But what about fat? We know that the beta-oxidation of fatty acids is one pathway by which we burn fat to produce energy. Interestingly, unlike other body tissues, the brain does not oxidize fatty acids. While it’s known fatty acids can cross the BBB using a specific carrier—and that the brain even contains the enzymes for beta-oxidation—it appears the brain seems to avoid producing energy from fatty acids in order to protect neurons from oxidative stress and a hypoxic environment, which could result from beta-oxidation. Beta-oxidation is a “slow” process and the brain having to do this under situations where rapid neuronal firing is needed could cause impairment in cognitive abilities. So it looks like the brain avoids producing energy through this pathway in order to protect us and our ability to think.20
We are left with the knowledge that the brain can use two different substrates as an energy source. Under conditions of high-glucose availability, the brain preferentially oxidizes glucose to produce ATP and maintain function. When glucose becomes less available, it is the production and utilization of ketone bodies that dominate the brain-energy production pathways.
Ketone utilization by the brain may exert profound benefits above and beyond glucose—at least when it is adapted to do so.21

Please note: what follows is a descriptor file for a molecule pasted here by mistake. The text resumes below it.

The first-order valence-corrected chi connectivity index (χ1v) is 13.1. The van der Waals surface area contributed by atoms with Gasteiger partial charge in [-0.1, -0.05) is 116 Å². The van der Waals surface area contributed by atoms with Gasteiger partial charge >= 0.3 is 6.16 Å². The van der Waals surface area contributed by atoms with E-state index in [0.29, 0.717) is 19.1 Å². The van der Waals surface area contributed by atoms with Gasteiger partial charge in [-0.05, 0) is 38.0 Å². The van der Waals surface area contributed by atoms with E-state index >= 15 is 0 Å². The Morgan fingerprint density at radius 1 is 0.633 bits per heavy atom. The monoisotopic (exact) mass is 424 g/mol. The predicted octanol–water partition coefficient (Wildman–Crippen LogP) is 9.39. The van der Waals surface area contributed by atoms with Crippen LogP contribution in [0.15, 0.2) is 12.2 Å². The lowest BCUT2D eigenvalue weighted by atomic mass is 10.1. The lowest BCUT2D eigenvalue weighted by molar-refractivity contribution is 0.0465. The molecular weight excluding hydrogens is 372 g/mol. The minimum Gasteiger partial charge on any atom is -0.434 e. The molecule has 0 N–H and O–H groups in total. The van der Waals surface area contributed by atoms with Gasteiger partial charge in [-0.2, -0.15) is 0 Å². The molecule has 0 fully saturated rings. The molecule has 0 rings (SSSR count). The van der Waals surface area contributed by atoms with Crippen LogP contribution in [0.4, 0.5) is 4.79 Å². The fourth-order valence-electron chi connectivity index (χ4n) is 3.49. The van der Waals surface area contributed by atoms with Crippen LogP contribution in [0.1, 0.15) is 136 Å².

Of course, natural ketone production takes time. Whether through fasting or ketogenic dieting, it can take days or even weeks for the body to begin producing its own ketones. And when you cycle in and out of keto, you may experience brain fog more frequently.
“Getting back into ketosis with ketone esters makes a big difference. It helps get me back on track and powers me through my day.”—Lidice F.
Exogenous ketone supplements increases ketone levels rapidly,22 providing the body with keto energy as it ramps up to natural ketone production. With the evidence illustrating the power of ketones for the brain, this could be an excellent solution to help reduce symptoms of brain fog and bridge the gap between carb-depletion and ketone production.
Boost your brain power with our list of the best research-backed brain supplements. Subscribe to learn more.
One of the purported benefits of going on a low-carbohydrate or ketogenic diet is the improved mental clarity.
For this reason, it might seem like a paradox that brain fog is a common symptom of something known as the “keto flu”—the term given to the panoply of symptoms experienced by people who begin a ketogenic diet. Along with brain fog, some of these symptoms include physical fatigue, cramps, irritability, dizziness, food cravings, and sleep problems. Like brain fog, most if not all of these symptoms are transient and resolve after a short adaptation period.
If keto is so good, why does brain fog happen? During the “transition period” from your habitual diet to a keto diet (also known as the “adaptation phase”), several changes can occur in the body and brain that can cause brain fog.
Starting a ketogenic diet means you’ll have to cut out a majority (if not all) of your dietary carbohydrates; no external glucose will be coming in through food.